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TM 5-685/NAVFAC MO-912
and automatic equipment can be applied to the hy-
speed regulation of generators operated in parallel
should be the same for each machine. Speed regula-
draulic governor.
tion for generators operating individually should be
(a) The hydraulic governor requires pressur-
ized oil for operation. This oil can come from the
as favorable as possible without causing generator
surge resulting from sudden load changes. Ordi-
engine or from a separate sump in the governor. Oil
is admitted to an auxiliary oil pump in the governor.
narily, 2.5 percent speed regulation is satisfactory
The auxiliary pump furnishes necessary pressure to
Voltage regulation of DC generators may be accom-
actuate the governor mechanism. In the governor
plished through adjustment of the speed droop of
the governor.
shown, the fuel to the engine is decreased by the
g. Types of governors. Usually four types of gov-
action of the fuel-rod spring (10) on the fuel rod ( 12)
ernors are used; mechanical, hydraulic, pneumatic,
and increased by the opposing action of the hydrau-
and electronic. When speed regulation must be
lic serve piston (14), the admission of oil to which is
more precise, such as Defense Communications
controlled by a pilot valve (4). The pilot valve is
Agency sites where no more than 0.8 percent varia-
controlled by flyweights of the governor (5) which
tion is permitted, an electronic (isochronous) gover-
are driven by the governor shaft through gearing to
nor is used.
the engine. The centrifugal force of the flyweights in
(1) The mechanical governor used in small air-
rotation is opposed by the speeder spring (6), the
cooled engines may be part of the fly-wheel. The
compression of which determines the speed at
governor in multicylinder engines is usually a sepa-
which the governor will control the engine. The
rate assembly driven by gear or belt from a cam-
speeder-spring compression is adjusted through the
shaft or crankshaft. A typical mechanical governor,
rotation of the speed-adjusting shaft (8) which
shown in figure 3-12, operates as follows: the gov-
raises or depresses the spring fork (7) through its
ernor drive gear (2) drives the governor shaft (10)
linkage lever.
and the governor weights (4). Centrifugal force
(b) The droop of the speed-load characteristic
moves the weights away from the shaft which push
is adjusted by changing the effective length of the
the operating-fork riser (6) against the operating
floating lever (11). This is accomplished by moving
fork (ll), rotating the operating-fork shaft (7) and
the droop-adjusting bracket forward or backward in
moving the governor arm (9). In the external view,
the slot of the floating lever. The effective length of
the governor spring (A) is connected to the governor
the lever should be shortened to decrease the speed
arm and opposes movement of the governor weights
droop and lengthened to increase the speed droop.
away from the shaft. Adjusting screw (c) adjusts the
(3) The pneumatic governor (air-vane type) is
tension of the governor spring, establishing the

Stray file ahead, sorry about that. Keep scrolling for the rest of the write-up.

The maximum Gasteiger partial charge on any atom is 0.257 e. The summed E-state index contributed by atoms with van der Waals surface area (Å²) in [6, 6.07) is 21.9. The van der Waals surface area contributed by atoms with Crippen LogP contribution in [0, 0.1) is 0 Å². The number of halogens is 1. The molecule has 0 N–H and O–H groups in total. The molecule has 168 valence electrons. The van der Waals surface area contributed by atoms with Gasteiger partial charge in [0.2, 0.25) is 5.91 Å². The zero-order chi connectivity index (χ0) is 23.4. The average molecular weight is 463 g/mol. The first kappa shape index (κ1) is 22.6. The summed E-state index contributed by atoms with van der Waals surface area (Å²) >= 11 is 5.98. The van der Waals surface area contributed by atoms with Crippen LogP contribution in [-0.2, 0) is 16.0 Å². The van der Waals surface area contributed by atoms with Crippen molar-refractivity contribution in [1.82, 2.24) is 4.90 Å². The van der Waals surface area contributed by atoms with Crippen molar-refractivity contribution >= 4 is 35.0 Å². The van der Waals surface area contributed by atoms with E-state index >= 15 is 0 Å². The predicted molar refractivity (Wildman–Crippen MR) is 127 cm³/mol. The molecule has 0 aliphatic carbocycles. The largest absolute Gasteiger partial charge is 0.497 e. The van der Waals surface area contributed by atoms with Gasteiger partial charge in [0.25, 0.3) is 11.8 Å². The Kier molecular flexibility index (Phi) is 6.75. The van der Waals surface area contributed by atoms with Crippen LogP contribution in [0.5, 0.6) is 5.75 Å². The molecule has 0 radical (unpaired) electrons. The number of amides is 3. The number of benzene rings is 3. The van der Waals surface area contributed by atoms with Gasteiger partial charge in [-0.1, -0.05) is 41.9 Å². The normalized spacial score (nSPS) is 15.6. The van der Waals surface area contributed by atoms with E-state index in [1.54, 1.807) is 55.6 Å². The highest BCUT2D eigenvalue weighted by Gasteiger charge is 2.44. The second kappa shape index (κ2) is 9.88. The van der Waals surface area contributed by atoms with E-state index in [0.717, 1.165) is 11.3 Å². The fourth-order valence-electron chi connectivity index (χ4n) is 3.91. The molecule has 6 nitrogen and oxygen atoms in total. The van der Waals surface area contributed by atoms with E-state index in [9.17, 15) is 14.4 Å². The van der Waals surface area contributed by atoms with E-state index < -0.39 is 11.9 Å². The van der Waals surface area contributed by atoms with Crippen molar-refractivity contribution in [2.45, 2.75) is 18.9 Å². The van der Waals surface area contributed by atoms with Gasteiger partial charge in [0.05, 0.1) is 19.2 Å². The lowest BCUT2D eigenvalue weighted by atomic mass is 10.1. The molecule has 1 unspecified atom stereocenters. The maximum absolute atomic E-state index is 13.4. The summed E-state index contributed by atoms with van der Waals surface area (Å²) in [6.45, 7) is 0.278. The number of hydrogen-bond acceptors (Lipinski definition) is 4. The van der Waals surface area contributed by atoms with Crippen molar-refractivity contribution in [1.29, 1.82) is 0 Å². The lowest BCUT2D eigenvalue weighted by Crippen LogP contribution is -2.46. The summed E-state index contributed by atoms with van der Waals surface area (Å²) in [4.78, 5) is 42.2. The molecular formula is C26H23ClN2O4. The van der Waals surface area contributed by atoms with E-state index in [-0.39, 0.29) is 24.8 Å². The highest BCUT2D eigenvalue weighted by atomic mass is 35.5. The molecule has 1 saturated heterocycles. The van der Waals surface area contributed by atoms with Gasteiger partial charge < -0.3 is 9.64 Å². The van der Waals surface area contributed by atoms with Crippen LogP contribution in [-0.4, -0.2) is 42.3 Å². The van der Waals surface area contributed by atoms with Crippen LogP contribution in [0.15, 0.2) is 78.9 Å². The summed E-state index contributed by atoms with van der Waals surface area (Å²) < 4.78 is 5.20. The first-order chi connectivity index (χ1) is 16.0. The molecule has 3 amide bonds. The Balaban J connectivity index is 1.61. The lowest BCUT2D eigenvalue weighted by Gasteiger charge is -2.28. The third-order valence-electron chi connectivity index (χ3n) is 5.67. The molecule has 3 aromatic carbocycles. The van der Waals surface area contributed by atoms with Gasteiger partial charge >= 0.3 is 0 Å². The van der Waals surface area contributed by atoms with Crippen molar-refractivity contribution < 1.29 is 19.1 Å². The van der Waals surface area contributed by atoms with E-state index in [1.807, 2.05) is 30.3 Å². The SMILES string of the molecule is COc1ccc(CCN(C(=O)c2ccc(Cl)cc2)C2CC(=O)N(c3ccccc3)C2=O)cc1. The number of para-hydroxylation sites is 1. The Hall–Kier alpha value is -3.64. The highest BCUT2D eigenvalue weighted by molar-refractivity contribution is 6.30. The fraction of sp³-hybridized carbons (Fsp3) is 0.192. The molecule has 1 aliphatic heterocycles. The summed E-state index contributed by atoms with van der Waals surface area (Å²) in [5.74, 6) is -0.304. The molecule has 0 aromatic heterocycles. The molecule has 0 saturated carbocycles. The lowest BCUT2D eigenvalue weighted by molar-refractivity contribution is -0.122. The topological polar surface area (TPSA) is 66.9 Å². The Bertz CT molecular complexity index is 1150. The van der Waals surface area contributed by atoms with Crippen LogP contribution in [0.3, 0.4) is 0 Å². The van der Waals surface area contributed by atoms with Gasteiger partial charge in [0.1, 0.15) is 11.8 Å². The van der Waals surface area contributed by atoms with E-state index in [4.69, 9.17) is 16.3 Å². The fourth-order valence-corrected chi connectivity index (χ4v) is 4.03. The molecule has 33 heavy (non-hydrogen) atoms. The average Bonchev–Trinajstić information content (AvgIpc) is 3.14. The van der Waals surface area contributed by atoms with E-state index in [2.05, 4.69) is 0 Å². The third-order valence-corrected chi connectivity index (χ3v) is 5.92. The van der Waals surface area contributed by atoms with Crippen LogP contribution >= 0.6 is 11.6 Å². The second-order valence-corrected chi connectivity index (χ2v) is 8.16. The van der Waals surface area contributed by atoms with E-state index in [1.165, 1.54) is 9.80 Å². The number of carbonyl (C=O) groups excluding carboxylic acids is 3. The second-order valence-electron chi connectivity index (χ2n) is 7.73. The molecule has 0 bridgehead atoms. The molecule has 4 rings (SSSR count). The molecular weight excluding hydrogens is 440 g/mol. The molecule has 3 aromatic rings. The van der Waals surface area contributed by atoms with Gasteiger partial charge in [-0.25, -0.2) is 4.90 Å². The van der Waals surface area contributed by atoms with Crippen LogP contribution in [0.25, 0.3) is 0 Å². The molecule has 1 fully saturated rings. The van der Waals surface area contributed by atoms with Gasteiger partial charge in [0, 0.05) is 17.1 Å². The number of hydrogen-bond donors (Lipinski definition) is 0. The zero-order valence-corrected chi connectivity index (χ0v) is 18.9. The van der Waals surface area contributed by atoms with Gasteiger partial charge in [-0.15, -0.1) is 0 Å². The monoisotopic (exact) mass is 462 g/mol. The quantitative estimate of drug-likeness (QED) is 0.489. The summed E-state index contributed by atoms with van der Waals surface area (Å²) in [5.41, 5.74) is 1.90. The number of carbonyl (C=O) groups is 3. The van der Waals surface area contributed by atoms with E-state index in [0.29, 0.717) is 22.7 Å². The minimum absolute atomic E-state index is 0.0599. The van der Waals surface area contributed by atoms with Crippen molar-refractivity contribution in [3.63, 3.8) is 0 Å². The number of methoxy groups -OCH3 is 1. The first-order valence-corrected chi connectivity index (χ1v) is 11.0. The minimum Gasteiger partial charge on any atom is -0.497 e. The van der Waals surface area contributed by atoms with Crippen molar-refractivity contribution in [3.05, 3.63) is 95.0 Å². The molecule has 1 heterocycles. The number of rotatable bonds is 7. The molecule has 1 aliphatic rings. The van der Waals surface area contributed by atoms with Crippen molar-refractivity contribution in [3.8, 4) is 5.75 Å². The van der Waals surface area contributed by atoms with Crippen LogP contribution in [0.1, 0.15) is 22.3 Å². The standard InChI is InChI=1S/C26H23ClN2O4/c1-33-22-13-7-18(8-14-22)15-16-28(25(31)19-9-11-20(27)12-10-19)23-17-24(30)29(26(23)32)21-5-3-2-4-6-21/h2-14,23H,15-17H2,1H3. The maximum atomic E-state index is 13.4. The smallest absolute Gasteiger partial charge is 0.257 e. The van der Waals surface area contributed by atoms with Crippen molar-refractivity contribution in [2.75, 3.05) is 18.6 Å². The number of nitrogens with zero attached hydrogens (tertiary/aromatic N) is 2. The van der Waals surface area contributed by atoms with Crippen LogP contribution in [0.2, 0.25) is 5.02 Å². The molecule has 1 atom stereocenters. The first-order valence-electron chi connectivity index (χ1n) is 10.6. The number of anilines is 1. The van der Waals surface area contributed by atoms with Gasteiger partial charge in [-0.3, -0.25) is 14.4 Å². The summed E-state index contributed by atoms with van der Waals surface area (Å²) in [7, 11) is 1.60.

used in certain small generator plants (see fig
speed at which the prime mover operates. The
3-14). The engine flywheel includes an integral fan
greater the governor-spring tension, the lower the
which forces air outward from the drive shaft. The
governed speed. The auxiliary adjusting screw (D)
adjusts the droop of the governor. Turning this
amount of air flowing from the engine depends on
screw in closer to the arm decreases the droop of the
engine speed. A movable air vane is placed in the air
governor; this screw should be turned in as far as
stream. The air vane (blade) acts as a governor
possible without allowing the engine to surge. Aux-
since the air pressure depends upon engine speed.
iliary adjusting screw (B) is turned in to damp out
The air pressure on the vane is opposed by a gover-
surging of the engine at light-load or no-load; it
nor spring and these forces operate through linkage
should not be turned in so far that it increases the
to control the throttle of the engine.
speed of the generator at no-load.
(4) Electronic (isochronous) speed control is the
maintenance of constant engine speed independent
(2) The hydraulic governor (see fig 3-13) is
used on large prime movers as well as diesel en-
of the load being carried (zero droop). An isochron-
gines as small as 100 hp. The governor usually
ous governor will maintain, or can be adjusted to
maintain, constant engine speed (within 0.2 percent
includes: a speed-responsive device, usually fly-
variation). This type of governor can be a combina-
weights; a valve mechanism; a regulating cylinder
and piston; and a pressure pump and relief valve.
tion of a conventional hydraulic governor and an
electronic load-sensing system, or an all-electric
The assembly is adjustable for various ranges of
speed and sensitivity. The hydraulic principle pro-
vides greater power than could be obtained from a
(a) Speed control by the hydraulic governor,
mechanical type. Since the flyweights only control
see paragraph 3-8d(2), depends on variation in cen-
an easily moved pilot valve (which in turn controls
trifugal force created by flyweights (centrifugal
the hydraulic action), the governor can be made to
forces are not used in electric types). This force
operate accurately and smoothly. Remote control
operates a piston-type pilot valve which controls the

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